There’s an old saying that goes like this: “Silence is golden.”  But is it always?  Is there ever a time when silence is not a good option?

Silence may be golden in some cases.  But I question whether our silence on sexual abuse in our Anabaptist churches has done anything other than cultivate more abuse. Most of us would like to think that we are pretty good – that this kind of stuff doesn’t happen all that often.  Yet many of us personally know people who’ve either been abused or who have abused.

Though abuse is often gossiped about in our communities, we hear very little about it over the pulpit.  Anabaptist periodicals rarely publish articles concerning it.  It’s almost like there’s an unspoken rule that claims we “shouldn’t talk about such things.”


That sentence highlights a major part of the problem and also part of the solution.

By failing to bring sexual sin and abuse to light, we as Anabaptists have become bound in generational strongholds.  For the most part, the older generation thought it wrong to “talk about such things.”  But refusing to open up about the issues in their generation has only caused the sin and abuse to be passed on to their children and grandchildren.  Today, the younger generation faces an enormous epidemic of sexual abuse.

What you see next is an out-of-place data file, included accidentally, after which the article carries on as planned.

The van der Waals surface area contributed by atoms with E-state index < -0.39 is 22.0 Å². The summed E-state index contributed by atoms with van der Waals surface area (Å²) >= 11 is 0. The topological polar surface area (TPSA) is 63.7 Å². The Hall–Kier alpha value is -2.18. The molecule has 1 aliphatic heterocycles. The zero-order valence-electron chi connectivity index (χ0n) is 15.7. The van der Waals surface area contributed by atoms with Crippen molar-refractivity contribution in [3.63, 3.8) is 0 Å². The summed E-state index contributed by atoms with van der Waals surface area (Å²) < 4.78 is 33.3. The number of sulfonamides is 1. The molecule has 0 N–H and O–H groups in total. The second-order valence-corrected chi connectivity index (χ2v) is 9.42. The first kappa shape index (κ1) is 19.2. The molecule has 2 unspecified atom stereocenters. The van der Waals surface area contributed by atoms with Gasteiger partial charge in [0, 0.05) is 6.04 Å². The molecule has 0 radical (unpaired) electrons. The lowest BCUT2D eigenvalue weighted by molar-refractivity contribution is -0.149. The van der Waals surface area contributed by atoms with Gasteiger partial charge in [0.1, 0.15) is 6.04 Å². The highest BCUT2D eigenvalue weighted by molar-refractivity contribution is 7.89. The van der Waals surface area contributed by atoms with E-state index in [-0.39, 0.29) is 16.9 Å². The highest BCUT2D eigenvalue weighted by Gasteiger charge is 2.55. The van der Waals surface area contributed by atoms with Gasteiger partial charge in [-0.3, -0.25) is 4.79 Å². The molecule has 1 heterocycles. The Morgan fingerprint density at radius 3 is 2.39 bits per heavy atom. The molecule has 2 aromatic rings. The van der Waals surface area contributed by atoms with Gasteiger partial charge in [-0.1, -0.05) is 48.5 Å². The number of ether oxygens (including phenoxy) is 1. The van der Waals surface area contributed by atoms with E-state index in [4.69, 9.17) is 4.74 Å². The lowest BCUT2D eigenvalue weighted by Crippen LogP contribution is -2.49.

Thankfully, there are some people who are finally realizing that “not going there” has only multiplied the problem.  Our eyes are being opened by Jesus, Who loves children.

Of course, when anyone starts messing with the devil’s agenda to take back the ground that sexual abuse destroyed, they are in for some serious spiritual battles.  The people who are hiding behind the culture of secrets suddenly become wolves in sheep’s clothing.  People you thought highly of, suddenly “turn and rend you.”  All hell breaks loose, trying to distract you from the work God has given you to do – exposing the sin, helping the sinner, and bringing healing to the weak and hurting.